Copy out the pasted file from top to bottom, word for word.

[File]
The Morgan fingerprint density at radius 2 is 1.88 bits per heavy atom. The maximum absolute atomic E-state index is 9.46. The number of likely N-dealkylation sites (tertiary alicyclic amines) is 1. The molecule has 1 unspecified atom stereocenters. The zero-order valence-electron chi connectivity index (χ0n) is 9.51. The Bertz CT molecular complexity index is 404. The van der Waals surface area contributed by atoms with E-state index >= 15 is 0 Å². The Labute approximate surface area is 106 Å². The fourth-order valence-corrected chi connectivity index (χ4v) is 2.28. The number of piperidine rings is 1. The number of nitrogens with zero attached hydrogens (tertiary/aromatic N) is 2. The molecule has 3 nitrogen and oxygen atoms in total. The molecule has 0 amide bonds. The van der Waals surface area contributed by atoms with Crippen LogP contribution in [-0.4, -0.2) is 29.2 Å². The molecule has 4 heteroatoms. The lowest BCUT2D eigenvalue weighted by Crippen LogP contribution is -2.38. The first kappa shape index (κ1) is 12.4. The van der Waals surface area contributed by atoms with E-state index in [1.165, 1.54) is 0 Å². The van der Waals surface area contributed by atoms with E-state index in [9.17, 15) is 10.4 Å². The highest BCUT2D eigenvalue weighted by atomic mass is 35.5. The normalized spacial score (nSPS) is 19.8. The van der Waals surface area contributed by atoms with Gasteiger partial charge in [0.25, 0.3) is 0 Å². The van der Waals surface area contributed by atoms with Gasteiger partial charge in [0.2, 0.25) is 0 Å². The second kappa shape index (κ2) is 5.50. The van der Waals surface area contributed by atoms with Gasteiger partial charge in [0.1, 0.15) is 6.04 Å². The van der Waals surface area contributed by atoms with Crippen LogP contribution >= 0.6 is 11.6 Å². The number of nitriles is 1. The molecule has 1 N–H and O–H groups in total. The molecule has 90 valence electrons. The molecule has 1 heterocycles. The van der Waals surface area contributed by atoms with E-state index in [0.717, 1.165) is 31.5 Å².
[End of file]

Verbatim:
The Morgan fingerprint density at radius 2 is 1.88 bits per heavy atom. The maximum absolute atomic E-state index is 9.46. The number of likely N-dealkylation sites (tertiary alicyclic amines) is 1. The molecule has 1 unspecified atom stereocenters. The zero-order valence-electron chi connectivity index (χ0n) is 9.51. The Bertz CT molecular complexity index is 404. The van der Waals surface area contributed by atoms with E-state index >= 15 is 0 Å². The Labute approximate surface area is 106 Å². The fourth-order valence-corrected chi connectivity index (χ4v) is 2.28. The number of piperidine rings is 1. The number of nitrogens with zero attached hydrogens (tertiary/aromatic N) is 2. The molecule has 3 nitrogen and oxygen atoms in total. The molecule has 0 amide bonds. The van der Waals surface area contributed by atoms with Crippen LogP contribution in [-0.4, -0.2) is 29.2 Å². The molecule has 4 heteroatoms. The lowest BCUT2D eigenvalue weighted by Crippen LogP contribution is -2.38. The first kappa shape index (κ1) is 12.4. The van der Waals surface area contributed by atoms with E-state index in [1.165, 1.54) is 0 Å². The van der Waals surface area contributed by atoms with E-state index in [9.17, 15) is 10.4 Å². The highest BCUT2D eigenvalue weighted by atomic mass is 35.5. The normalized spacial score (nSPS) is 19.8. The van der Waals surface area contributed by atoms with Gasteiger partial charge in [0.25, 0.3) is 0 Å². The van der Waals surface area contributed by atoms with Gasteiger partial charge in [0.2, 0.25) is 0 Å². The second kappa shape index (κ2) is 5.50. The van der Waals surface area contributed by atoms with Gasteiger partial charge in [0.1, 0.15) is 6.04 Å². The van der Waals surface area contributed by atoms with Crippen LogP contribution >= 0.6 is 11.6 Å². The number of nitriles is 1. The molecule has 1 N–H and O–H groups in total. The molecule has 90 valence electrons. The molecule has 1 heterocycles. The van der Waals surface area contributed by atoms with E-state index in [0.717, 1.165) is 31.5 Å².